The stream that has flowed through the village of Mount Vernon into Minnehonk Lake next to the town beach and fire department building hasn’t been able to reach the lake for many years. The silt and sand had built up from runoff into the stream from North Road over the years, and by 2019 it was blocked by the cattails and other growth from entering the lake creating a 20-foot by 10-foot pond when it rained, according to a news release from Sandy Wright, president of the Mount Vernon Community Partnership Corp.

The corp conducted a watershed survey of the lake in 2012, and dredging the blockage was one of the many projects taken on by the community group. In partnership with the Maine Department of Transportation, most of the problems causing non-point pollution in the village were fixed.

In 2019 MaineDOT replaced the culvert under North Road with an 8-foot wide flat-bottomed culvert, which enables fish easier access to the lake. Unfortunately, the fish then met the pile of silt and couldn’t reach the lake. The partnership began working with the Select Board to solve the problem.

The corp and Clyde Dyar, then on the Select Board, met with and received approval from the Maine Department of Environmental Protection’s Bureau of Land Resources, the Maine Department of Inland Fisheries and Wildlife, and the Army Corps of Engineers to proceed with the dredging. The Select Board approved the cost of dredging the stream from North Road to the lake, and the corp and the Greater Minnehonk Lake Association donated $2,000 to cover the cost.

According to the release, on Oct. 8 and 9, the Horne Construction Company of Mount Vernon, one of a few companies that has the approval of doing this type of work, began dredging. They removed 500 yards of sand, and Donald Horne of Horne Construction said they probably reached the original depth of the stream as they ran into sawdust, and there was a sawmill at the site many years ago, probably 100. Wright told Horne she could believe that because when the MaineDOT worked to improve the drainage system in the village of Mount Vernon (another project of the corp with the Select Board in 2014), the MaineDOT told her when they dug Main Street for the new catch basins, they discovered the old log road about 10 feet down that was also 100 or so years old.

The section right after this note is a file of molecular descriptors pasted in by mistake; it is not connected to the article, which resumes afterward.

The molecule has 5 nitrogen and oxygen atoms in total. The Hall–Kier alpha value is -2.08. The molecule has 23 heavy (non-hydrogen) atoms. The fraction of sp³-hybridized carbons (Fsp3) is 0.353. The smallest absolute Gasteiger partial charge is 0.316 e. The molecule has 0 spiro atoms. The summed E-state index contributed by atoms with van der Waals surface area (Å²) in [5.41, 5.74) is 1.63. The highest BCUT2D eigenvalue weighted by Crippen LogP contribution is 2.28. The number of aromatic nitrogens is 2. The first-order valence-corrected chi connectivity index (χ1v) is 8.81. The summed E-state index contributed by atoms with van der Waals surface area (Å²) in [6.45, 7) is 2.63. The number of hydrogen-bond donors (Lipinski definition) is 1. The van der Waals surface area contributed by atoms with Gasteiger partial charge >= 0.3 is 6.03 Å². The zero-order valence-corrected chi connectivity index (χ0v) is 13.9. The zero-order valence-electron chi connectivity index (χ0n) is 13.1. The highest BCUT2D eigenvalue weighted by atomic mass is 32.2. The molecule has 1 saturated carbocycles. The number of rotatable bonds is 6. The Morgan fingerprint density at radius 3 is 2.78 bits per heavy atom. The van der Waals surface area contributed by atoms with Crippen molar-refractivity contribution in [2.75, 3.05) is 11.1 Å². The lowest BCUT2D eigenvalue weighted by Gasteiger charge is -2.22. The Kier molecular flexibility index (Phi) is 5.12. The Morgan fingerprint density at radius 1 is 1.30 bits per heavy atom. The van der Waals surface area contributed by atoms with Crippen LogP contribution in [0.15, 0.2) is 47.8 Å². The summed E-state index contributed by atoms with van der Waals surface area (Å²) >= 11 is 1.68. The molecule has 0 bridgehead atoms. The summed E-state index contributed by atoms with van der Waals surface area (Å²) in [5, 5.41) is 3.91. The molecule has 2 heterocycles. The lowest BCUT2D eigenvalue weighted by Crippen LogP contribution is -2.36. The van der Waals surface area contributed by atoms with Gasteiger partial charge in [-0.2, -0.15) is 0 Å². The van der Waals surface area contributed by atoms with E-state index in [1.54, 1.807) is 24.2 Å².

Now smelts will be able to spawn in the stream as they used to. Trout fry will be able to grow as opposed to being bait for larger fish, which will help maintain the fisheries in the lake. It was a place where smelts spawned every spring and trout six to seven inches were caught. Minnehonk Lake will be healthier, and fishermen will be happy.

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